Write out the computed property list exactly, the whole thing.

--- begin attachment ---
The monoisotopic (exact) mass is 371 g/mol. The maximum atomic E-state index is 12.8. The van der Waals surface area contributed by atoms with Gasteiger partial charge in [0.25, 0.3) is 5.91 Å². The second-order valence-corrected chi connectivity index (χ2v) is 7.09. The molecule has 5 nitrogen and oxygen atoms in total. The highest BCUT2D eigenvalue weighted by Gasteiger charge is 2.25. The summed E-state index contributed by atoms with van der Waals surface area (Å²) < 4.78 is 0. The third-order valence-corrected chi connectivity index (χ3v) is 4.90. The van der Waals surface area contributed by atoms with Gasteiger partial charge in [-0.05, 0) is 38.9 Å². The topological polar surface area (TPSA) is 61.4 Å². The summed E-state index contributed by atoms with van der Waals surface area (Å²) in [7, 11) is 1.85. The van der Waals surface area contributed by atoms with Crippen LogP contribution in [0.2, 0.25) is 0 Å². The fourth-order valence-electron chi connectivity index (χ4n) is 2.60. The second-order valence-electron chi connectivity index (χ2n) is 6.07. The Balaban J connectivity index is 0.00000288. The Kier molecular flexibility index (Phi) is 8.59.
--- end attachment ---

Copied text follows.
The monoisotopic (exact) mass is 371 g/mol. The maximum atomic E-state index is 12.8. The van der Waals surface area contributed by atoms with Gasteiger partial charge in [0.25, 0.3) is 5.91 Å². The second-order valence-corrected chi connectivity index (χ2v) is 7.09. The molecule has 5 nitrogen and oxygen atoms in total. The highest BCUT2D eigenvalue weighted by Gasteiger charge is 2.25. The summed E-state index contributed by atoms with van der Waals surface area (Å²) < 4.78 is 0. The third-order valence-corrected chi connectivity index (χ3v) is 4.90. The van der Waals surface area contributed by atoms with Gasteiger partial charge in [-0.05, 0) is 38.9 Å². The topological polar surface area (TPSA) is 61.4 Å². The summed E-state index contributed by atoms with van der Waals surface area (Å²) in [7, 11) is 1.85. The van der Waals surface area contributed by atoms with Crippen LogP contribution in [0.2, 0.25) is 0 Å². The fourth-order valence-electron chi connectivity index (χ4n) is 2.60. The second-order valence-electron chi connectivity index (χ2n) is 6.07. The Balaban J connectivity index is 0.00000288. The Kier molecular flexibility index (Phi) is 8.59.